On the latest episode of Last Week Tonight, John Oliver turned his attention to the increasingly widespread use of facial recognition technology by law enforcement. Heavily citing Kashmir Hill’s investigation of Clearview AI in the New York Times, Oliver explained how a then little-known company created a groundbreaking app where users can take a picture of a person, upload it, and cross-reference it against 3 billion images that the company has scraped from Facebook, Twitter, Venmo, and other websites.
Since Hill’s investigation was published, Twitter, Facebook, Google, and others have sent cease-and-desist letters to Clearview for violating the websites’ terms of service. Still, the company maintains that harvesting the personal information of millions for a secretive database is within the company’s First Amendment rights. “You might as well argue that you have an Eighth Amendment right to dress up rabbits like John Lennon,” Oliver said. “That Amendment does not cover what I think you think it does.”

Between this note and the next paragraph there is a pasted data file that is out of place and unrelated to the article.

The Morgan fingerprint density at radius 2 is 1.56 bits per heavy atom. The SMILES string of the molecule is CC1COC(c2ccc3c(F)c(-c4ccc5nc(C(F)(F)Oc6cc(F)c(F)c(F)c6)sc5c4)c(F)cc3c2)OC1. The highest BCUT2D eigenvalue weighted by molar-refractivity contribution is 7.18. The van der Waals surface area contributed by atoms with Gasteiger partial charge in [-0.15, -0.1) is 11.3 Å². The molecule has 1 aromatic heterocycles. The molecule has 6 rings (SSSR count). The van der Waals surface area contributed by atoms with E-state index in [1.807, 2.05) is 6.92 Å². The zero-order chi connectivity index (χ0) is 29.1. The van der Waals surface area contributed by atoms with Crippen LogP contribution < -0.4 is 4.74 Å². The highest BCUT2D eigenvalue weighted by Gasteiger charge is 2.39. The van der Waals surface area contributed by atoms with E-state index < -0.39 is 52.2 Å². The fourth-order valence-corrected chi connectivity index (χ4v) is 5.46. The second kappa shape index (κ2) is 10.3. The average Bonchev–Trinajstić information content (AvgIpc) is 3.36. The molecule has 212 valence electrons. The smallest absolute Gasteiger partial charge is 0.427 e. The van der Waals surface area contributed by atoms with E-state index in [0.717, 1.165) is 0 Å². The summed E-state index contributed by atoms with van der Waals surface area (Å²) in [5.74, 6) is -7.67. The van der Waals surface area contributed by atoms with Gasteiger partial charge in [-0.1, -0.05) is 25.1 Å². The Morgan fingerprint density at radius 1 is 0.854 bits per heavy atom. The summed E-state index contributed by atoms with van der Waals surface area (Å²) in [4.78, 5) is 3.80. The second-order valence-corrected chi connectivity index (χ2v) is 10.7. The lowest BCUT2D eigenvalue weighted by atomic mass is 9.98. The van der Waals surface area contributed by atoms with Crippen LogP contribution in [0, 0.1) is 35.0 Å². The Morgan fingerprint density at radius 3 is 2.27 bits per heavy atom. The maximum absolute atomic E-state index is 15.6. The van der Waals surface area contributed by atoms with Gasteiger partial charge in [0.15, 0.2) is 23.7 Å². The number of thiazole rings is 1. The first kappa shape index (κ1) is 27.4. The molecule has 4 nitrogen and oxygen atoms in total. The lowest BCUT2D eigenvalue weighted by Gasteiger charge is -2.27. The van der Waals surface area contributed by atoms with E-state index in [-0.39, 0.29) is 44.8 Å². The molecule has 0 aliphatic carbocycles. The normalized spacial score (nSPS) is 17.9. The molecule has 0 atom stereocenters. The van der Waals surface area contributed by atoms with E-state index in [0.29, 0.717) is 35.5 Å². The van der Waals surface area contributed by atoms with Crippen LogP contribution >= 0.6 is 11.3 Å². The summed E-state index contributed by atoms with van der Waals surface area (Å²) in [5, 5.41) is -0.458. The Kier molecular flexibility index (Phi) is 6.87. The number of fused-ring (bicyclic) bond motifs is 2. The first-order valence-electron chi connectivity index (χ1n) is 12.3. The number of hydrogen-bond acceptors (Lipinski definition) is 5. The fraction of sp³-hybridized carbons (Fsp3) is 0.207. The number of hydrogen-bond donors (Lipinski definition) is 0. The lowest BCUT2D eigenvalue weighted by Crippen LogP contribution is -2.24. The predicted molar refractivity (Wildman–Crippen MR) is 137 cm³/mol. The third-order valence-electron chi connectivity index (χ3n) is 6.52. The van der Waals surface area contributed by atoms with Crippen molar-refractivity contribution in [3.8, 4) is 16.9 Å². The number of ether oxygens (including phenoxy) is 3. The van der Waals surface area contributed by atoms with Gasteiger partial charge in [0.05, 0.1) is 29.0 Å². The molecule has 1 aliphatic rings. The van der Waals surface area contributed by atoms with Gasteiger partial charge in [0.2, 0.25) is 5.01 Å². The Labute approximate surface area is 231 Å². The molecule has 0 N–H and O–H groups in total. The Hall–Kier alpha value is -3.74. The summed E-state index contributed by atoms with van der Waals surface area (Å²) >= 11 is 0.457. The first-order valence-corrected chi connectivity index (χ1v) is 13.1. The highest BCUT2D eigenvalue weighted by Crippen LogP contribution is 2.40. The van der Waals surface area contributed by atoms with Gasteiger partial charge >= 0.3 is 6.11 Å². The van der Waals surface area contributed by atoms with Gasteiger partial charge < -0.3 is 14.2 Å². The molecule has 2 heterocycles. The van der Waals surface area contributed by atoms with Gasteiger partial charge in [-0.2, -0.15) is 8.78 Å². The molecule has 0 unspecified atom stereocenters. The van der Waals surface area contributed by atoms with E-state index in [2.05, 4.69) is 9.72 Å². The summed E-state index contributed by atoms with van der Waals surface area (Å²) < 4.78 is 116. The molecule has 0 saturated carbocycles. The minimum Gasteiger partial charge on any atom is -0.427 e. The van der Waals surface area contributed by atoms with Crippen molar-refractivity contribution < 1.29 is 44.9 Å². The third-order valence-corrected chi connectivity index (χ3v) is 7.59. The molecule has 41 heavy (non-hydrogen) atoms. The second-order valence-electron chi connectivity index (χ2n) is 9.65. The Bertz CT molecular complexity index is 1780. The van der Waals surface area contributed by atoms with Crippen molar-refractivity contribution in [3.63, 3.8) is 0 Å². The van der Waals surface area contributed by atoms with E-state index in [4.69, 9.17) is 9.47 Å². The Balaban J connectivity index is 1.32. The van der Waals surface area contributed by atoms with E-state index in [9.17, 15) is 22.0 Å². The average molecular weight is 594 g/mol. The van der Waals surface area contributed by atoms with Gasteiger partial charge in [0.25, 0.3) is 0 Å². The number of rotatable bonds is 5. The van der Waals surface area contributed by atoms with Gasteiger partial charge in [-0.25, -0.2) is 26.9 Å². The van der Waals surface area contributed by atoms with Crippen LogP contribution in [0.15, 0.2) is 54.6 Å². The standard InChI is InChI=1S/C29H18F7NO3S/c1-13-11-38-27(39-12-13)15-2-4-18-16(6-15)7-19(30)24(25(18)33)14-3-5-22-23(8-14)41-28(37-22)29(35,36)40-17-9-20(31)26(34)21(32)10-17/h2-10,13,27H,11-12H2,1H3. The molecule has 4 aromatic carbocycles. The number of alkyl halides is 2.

Oliver also detailed the danger that facial recognition poses to the thousands of protesters who have taken to the streets in recent weeks. In the aftermath of the protests over the death of Freddie Gray, Baltimore police used facial recognition on social media photos to identify and target protesters, and Clearview has contracts with more than 600 law enforcement agencies. Still, there’s some hope: Recent concern has prompted companies like Microsoft , IBM, and Amazon to stop selling facial recognition technologies to law enforcement (if only temporarily).
Oliver has another suggestion for people who want to express their outrage at companies like Clearview. “The next time you feel the need to upload a photo, maybe … hold up a sign that says, ‘These photos were taken unwillingly, and I’d rather you not be looking at them. Or if that feels too complicated, just ‘Fuck Clearview.’ That really does get the message across.”